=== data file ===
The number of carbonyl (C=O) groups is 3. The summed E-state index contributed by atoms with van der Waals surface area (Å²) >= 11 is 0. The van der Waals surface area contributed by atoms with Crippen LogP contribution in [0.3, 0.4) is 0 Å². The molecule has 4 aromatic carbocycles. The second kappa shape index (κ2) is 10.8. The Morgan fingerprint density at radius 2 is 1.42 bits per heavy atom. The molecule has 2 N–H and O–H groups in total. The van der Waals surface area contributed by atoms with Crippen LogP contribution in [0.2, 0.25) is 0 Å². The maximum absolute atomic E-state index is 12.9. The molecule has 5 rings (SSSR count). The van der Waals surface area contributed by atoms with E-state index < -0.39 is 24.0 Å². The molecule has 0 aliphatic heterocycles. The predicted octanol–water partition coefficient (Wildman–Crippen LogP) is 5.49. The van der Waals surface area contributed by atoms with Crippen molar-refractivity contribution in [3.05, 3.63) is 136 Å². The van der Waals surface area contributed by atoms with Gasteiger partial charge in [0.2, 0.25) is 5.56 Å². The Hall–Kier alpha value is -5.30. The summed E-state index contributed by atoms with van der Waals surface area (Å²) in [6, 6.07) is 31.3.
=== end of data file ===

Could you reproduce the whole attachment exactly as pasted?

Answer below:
The number of carbonyl (C=O) groups is 3. The summed E-state index contributed by atoms with van der Waals surface area (Å²) >= 11 is 0. The van der Waals surface area contributed by atoms with Crippen LogP contribution in [0.3, 0.4) is 0 Å². The molecule has 4 aromatic carbocycles. The second kappa shape index (κ2) is 10.8. The Morgan fingerprint density at radius 2 is 1.42 bits per heavy atom. The molecule has 2 N–H and O–H groups in total. The van der Waals surface area contributed by atoms with Crippen LogP contribution in [0.2, 0.25) is 0 Å². The maximum absolute atomic E-state index is 12.9. The molecule has 5 rings (SSSR count). The van der Waals surface area contributed by atoms with E-state index < -0.39 is 24.0 Å². The molecule has 0 aliphatic heterocycles. The predicted octanol–water partition coefficient (Wildman–Crippen LogP) is 5.49. The van der Waals surface area contributed by atoms with Crippen molar-refractivity contribution in [3.05, 3.63) is 136 Å². The van der Waals surface area contributed by atoms with Gasteiger partial charge in [0.2, 0.25) is 5.56 Å². The Hall–Kier alpha value is -5.30. The summed E-state index contributed by atoms with van der Waals surface area (Å²) in [6, 6.07) is 31.3.